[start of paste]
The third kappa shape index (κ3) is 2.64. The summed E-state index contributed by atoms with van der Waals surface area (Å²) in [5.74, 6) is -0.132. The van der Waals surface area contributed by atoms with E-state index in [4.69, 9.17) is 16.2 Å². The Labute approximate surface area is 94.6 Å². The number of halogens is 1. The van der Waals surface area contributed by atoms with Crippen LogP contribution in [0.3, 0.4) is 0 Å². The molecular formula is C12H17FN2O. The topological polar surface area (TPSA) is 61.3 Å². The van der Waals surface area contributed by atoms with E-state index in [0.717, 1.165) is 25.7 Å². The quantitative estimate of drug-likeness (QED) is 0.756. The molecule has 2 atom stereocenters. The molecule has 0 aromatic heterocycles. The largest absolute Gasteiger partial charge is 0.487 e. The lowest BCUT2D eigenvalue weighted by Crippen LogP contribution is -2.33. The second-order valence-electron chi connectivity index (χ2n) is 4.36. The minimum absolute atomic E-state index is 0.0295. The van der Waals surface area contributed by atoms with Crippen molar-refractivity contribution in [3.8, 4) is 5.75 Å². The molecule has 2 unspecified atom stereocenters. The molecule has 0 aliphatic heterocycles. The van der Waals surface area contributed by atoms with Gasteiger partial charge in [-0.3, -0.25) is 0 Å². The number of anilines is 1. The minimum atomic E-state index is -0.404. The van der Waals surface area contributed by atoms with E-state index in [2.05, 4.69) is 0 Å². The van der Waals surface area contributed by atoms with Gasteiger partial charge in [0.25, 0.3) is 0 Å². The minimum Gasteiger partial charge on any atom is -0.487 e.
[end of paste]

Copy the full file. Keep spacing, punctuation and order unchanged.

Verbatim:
The third kappa shape index (κ3) is 2.64. The summed E-state index contributed by atoms with van der Waals surface area (Å²) in [5.74, 6) is -0.132. The van der Waals surface area contributed by atoms with E-state index in [4.69, 9.17) is 16.2 Å². The Labute approximate surface area is 94.6 Å². The number of halogens is 1. The van der Waals surface area contributed by atoms with Crippen LogP contribution in [0.3, 0.4) is 0 Å². The molecular formula is C12H17FN2O. The topological polar surface area (TPSA) is 61.3 Å². The van der Waals surface area contributed by atoms with E-state index in [0.717, 1.165) is 25.7 Å². The quantitative estimate of drug-likeness (QED) is 0.756. The molecule has 2 atom stereocenters. The molecule has 0 aromatic heterocycles. The largest absolute Gasteiger partial charge is 0.487 e. The lowest BCUT2D eigenvalue weighted by Crippen LogP contribution is -2.33. The second-order valence-electron chi connectivity index (χ2n) is 4.36. The minimum absolute atomic E-state index is 0.0295. The van der Waals surface area contributed by atoms with Crippen molar-refractivity contribution in [3.8, 4) is 5.75 Å². The molecule has 2 unspecified atom stereocenters. The molecule has 0 aliphatic heterocycles. The van der Waals surface area contributed by atoms with Gasteiger partial charge in [-0.3, -0.25) is 0 Å². The number of anilines is 1. The minimum atomic E-state index is -0.404. The van der Waals surface area contributed by atoms with E-state index in [2.05, 4.69) is 0 Å². The van der Waals surface area contributed by atoms with Gasteiger partial charge in [0.25, 0.3) is 0 Å². The minimum Gasteiger partial charge on any atom is -0.487 e.